The second particularly troubling scene for me featured Niander Wallace, the cyborg-esque manufacturer of new, apparently obedient replicants, and his favourite replicant Luv, who he refers to as an angel. We are told early on in the film that Luv is incredibly powerful, but that she cannot disobey any order Niander gives her. Questions of fertility are central to the film’s trajectory, with the possibility of a replicant giving birth being hailed as a miracle that has the potential to shatter the traditional role of replicants as slaves. In the scene in question, we see a naked female replicant suspended in a plastic packet released from height. Her gel-covered body falls clumsily to the ground, contorting on impact. She wails in pain, soon to be approached by Niander, who gropes her while aggressively lamenting what is ultimately his failure to develop fertile replicants. With Luv watching on in clear discomfort, he stabs the replicant in the stomach, prompting his ‘angel’ to silently cry, unable to intervene. In many ways, this depressing spectacle highlights wider societal misogyny, which places a woman’s worth in her womb. Indeed, the sadness and poignancy of Rachael’s death in childbirth is brushed over and exploited in order to present Harrison Ford’s Deckard as a sympathetic character, despite the fact that he forced himself on her in the original Blade Runner.
Every prominent female character in the film, by choice or force, ends up sacrificing themselves for a man. Even the brilliant Robin Wright’s Lt. Joshi, arguably the most authoritative woman in the film, is presented as mildly infatuated with K. Her feelings eventually lead her to cover up his recklessness, which results in her violent murder at the hands of Luv. Any agency she has is torn from her, as her death is presented as necessary collateral damage for K’s personal advancement. The violence women endure and the damage it does to their bodies takes visual and narrative precedence over their thoughts and actions.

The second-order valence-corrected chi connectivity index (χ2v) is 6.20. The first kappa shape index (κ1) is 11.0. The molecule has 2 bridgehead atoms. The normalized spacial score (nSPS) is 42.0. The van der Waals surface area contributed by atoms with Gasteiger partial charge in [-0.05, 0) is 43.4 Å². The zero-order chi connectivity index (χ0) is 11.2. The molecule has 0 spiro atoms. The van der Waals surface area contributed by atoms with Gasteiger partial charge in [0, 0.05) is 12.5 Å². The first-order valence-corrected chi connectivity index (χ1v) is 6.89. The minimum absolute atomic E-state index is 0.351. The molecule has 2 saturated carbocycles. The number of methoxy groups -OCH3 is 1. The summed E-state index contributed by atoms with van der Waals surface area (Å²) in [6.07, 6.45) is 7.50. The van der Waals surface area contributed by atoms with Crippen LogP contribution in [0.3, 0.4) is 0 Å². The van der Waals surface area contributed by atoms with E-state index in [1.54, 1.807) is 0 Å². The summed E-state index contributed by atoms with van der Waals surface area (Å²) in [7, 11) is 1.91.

What frustrates me the most about all this is that futuristic films are, by their very nature, driven by potentiality — the possibility, in vast new worlds or reimagined old ones, to challenge and disrupt the norms and order of how we live now. Yet time and time again, such films pass over this opportunity by performing and reiterating the sexualisation and typecasting of women and girls that is equally prevalent off-screen. Even recent sci-fi films with female leads, such as Arrival and Gravity, deny the fundamental power and intelligence of the women at their hearts by reiterating their statuses as mothers above all else — presented as weakened and blinded by overstated maternal instincts and emotions.
With disturbing reports emerging about Harvey Weinstein exposing the institutional sexism at work in the film industry, it’s all the more necessary to challenge the predictable female narratives it so often produces. And so I say, to filmmakers from all genres — the female body is not your prop.